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Unity region

Unity Region, Organize Your Code

On Unity, the region directive (#region) allows you to organize your source code logically, improving its readability and maintainability.

Create a Region

By enclosing sections of your code with #region and #endregion, you create foldable areas in your editor, allowing you to hide parts of the code that you don’t need to see at the moment.

This is particularly useful for files containing large amounts of code.

Here is an example:

using UnityEngine;

namespace App
{
    using UnityEngine;

    public class CharacterController : MonoBehaviour
    {
        #region Variables
        // Movement variables
        private float moveSpeed = 5f;
        private float rotationSpeed = 180f;

        // Jump variables
        private bool isGrounded = true;
        private float jumpForce = 8f;
        #endregion
    }
}

As seen in the example below, regions provide good readability even with long files:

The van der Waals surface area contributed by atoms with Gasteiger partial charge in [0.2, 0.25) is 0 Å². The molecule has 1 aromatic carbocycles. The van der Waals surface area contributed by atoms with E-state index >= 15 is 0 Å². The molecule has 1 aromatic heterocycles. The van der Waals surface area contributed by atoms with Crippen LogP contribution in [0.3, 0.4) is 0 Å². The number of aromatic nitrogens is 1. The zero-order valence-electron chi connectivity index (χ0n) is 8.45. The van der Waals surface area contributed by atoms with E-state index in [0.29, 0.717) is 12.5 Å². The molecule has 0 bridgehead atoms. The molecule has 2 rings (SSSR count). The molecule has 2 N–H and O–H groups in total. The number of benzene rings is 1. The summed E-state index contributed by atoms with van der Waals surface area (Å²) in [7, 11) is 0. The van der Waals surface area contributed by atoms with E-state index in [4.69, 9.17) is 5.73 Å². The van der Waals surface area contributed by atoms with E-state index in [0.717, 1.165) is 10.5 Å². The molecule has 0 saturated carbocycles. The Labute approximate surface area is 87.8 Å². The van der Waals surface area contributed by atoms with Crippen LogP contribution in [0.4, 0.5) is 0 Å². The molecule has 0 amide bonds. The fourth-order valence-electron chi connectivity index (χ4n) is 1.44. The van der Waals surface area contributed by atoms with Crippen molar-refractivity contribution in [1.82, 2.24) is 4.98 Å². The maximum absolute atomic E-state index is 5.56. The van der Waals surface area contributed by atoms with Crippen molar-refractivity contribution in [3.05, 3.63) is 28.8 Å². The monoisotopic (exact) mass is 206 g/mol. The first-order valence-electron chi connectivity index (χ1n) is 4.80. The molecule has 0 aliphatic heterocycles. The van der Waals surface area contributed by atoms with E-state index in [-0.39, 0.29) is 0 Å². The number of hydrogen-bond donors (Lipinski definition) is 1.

Unity region sample

 

Region Advantages

The benefits of using #region include faster code navigation, better organization of features, and increased ease when troubleshooting errors.

This directive is widely used in projects of all sizes to maintain a clean and well-structured codebase.

Positive points:

  • Improved readability of source code.
  • Logical organization of features.
  • Easy navigation and search.
  • Reduced visual clutter in large code files.

Region Tips

Interestingly, as mentioned in the Visual Studio documentation, you can collapse and expand using the keyboard shortcutsCTRL + M + M“.

If you use the Rider tool from Jetbrains, the default shortcuts are as follows:

  • Open a Region: Ctrl + Alt + T
  • Close a Region: Ctrl + Alt + L

Lastly, you can also create a hierarchy of regions using nested levels. This can be particularly useful for organizing larger sections of your code.

Conclusion

Region should be used liberally in your C# projects with or without Unity, making them clearer and easier to maintain.

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